Back then, and today as well, the backbone of the PNGOs is the Palestinian leftist organizations — the Popular Front, the Democratic Front, and the former Communist People's Party. Indeed, the proportion of Fatah members in these PNGOs is estimated at more than half.[7] The proportion of members of the leftist organizations is, however, higher than the proportion of the general population they claim to represent, and it is their activity in these frameworks that to a very great extent keeps them in existence.

In terms of their political agenda, these organizations are very anti-Israeli, and the way in which they conducted the First Intifada constitutes their battle experience.

Mustafa Barghouti
Mustafa Barghouti (Aude)

Two of these PNGOs' prominent figures — Mustafa Barghouti, head of the Palestinian National Initiative and the Palestinian Medical Relief Committees, and PA Foreign Minister Riyad al-Maliki — are also among the most harshly anti-Israeli figures. Barghouti makes use of atrocity propaganda about Israel, and Maliki, as foreign minister, wages the diplomatic battle against Israel behind the scenes. Both of them came from the radical anti-Israeli left — Maliki from the Popular Front, which he represented at the headquarters of the First Intifada in Orient House, and Barghouti from the Palestinian Communist Party. Both are also active in the BDS campaign against Israel.

Riyad al-Maliki
Riyad al-Maliki (Ricardo Patiño)

Europe provides this aid because it believes that from this network the successor to Mahmoud Abbas will emerge — that is, from the "civil society" of local Palestinians that the Oslo agreements disinherited, instead bringing the PLO from Tunis to rule over them.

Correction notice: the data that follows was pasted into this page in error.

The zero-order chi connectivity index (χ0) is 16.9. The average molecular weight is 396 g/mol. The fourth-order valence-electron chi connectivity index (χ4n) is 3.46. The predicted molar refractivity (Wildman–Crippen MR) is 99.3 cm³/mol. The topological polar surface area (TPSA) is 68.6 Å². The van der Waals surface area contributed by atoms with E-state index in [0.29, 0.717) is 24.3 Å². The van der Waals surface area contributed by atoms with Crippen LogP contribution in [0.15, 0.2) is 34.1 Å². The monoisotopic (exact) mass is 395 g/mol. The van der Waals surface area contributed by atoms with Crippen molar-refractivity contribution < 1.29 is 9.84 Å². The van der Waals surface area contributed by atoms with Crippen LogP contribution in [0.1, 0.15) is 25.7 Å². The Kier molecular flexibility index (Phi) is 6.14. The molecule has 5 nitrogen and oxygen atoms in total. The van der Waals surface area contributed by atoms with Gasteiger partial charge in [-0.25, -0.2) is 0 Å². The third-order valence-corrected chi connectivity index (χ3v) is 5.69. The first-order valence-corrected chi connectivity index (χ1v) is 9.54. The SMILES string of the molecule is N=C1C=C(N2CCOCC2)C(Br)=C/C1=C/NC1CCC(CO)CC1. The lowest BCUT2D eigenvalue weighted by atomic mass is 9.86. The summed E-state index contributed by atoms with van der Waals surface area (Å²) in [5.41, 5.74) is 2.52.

Because Ramallah represents the "Palestinian idea" pertaining to all of Palestine, the Fatah leaders in Hebron who harbored ambitions about succeeding Abbas have left Hebron for Ramallah. They include figures such as Jibril Rajoub, Abbas Zaki, and Nabil Amro.

Israel does not have much to expect from this civil-society leadership. It turns out, however, that a real fight against the PA is now being waged out of public view. Europe's support for the PNGOs against the Muqata is not welcomed by PLO-Tunis, which believes Europe has already decided to seek a successor to Abbas — not from among the "Tunisians" but from among the locals and within Ramallah in particular.

Indeed, the dispute between PLO-Tunis, on the one hand, and the Tanzim and the civil society, on the other, is of long standing and did not emerge just lately. Already in the First Intifada, the PNGOs took the lead from the PLO and waged a civilian struggle without terror. The PLO, for its part, made a redoubled effort to divert the civilian struggle into terror, and in the Second Intifada it succeeded in doing so completely after removing the domestic civil-society activists from leadership positions.

The current "knife Intifada" marks for the most part, a return to the First Intifada tactics, now that Abbas had adopted its methods and harnessed them to the diplomatic effort to achieve statehood.

Yet, even if the PLO was prepared to adopt the methods of the First Intifada, it is not prepared to agree to any power sharing with the PNGOS. On the contrary, it wants to take measures against them and, hence, is encountering problems with Europe.

Toward the end of March 2016, with European encouragement behind the scenes, a large conference of PNGOs was held in Ramallah. Two representatives of the PA were invited: Nasser Qatami, director-general of the Ministry of Labor, and Sultan Abu al-Einein, who advises Abbas on PNGO affairs.[8] According to sources in PNGOs that participated in the closed conference (I have a protocol but my sources forbade me to quote from it), the PA official said the PA was considering the passing of laws that would restrict the PNGOs' activity. This was for several reasons: the PNGOs constitute a parallel government to the PA, do work that the PA is supposed to do, provide work under better conditions than the PA, and the PNGO network organizes public activities against the PA, such as the teachers' demonstration and the opposition to the new national insurance law.

Former Prime Minister Salam Fayyad is not a product of the PNGOs, and he had previously worked at the World Bank. His government, however, was made up of PNGO members, and his special adviser Jamal Zakout, who came from the Democratic Front, was one of the main organizers of the First Intifada along with Maliki; both were active in the joint headquarters of the intifada. Salam Fayyad differs from Mustafa Barghouti[9] in that he voices proud Palestinian positions but not virulently anti-Israeli attitudes.

That was one of the main reasons Fatah-Tunis was so resolute in its opposition to the Fayyad government, until it brought about his ouster.